The Economics of US Civil War Conscription
AbstractUS conscription in the Civil War is analyzed. Conscription was designed to gain federal control of enlistments, leaving state and local governments much of the fiscal and administrative responsibility for raising troops. Due to the hiring of substitutes, the payment of a fee to avoid service (commutation), and community-provided funds, only 2% of those who served were conscripted. Theory suggests that federal pay and local government bonuses increase as the marginal opposition by citizens to the number of reluctant draftees increases, and commutation could have lowered social cost. Instead, commutation was a binding ceiling on the price of substitutes. Copyright 2008, Oxford University Press.
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Bibliographic InfoArticle provided by Oxford University Press in its journal American Law and Economics Review.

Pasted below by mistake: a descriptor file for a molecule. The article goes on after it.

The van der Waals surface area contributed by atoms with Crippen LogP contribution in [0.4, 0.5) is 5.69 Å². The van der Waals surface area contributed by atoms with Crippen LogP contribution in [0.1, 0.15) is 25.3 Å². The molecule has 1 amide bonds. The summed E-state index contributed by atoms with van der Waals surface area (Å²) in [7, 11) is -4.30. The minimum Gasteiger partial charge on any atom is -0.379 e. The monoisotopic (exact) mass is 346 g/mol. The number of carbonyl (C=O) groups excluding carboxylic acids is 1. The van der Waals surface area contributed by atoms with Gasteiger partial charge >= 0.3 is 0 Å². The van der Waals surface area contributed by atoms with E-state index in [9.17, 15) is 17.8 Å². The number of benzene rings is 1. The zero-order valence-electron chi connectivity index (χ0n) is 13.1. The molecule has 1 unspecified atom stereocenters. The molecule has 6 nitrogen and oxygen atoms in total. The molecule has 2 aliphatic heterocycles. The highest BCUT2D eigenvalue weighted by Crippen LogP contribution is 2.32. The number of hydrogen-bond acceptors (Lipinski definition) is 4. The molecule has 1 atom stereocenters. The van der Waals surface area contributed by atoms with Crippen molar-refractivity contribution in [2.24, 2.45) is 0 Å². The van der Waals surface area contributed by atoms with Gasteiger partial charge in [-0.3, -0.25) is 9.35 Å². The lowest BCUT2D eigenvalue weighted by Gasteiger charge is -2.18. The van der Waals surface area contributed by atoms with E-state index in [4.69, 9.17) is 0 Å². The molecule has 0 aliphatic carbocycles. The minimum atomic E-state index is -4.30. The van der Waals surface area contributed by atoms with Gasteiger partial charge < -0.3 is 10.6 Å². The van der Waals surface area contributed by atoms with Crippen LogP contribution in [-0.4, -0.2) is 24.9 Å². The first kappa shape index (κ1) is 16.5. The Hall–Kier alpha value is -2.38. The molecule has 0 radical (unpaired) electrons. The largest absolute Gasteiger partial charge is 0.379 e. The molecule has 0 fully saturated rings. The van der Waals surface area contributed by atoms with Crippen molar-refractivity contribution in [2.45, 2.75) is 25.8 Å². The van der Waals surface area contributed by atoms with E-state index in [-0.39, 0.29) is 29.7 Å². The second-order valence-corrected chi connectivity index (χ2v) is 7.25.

Volume (Year): 10 (2008)
Issue (Month): 2 ()
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Other versions of this item:
- N11 - Economic History - - Macroeconomics and Monetary Economics; Industrial Structure; Growth; Fluctuations - - - U.S.; Canada: Pre-1913
- N41 - Economic History - - Government, War, Law, International Relations, and Regulation - - - U.S.; Canada: Pre-1913
- J45 - Labor and Demographic Economics - - Particular Labor Markets - - - Public Sector Labor Markets
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- Timothy J. Perri, 2010. "The Draft and the Quality of Military Personnel," Working Papers 10-05, Department of Economics, Appalachian State University.
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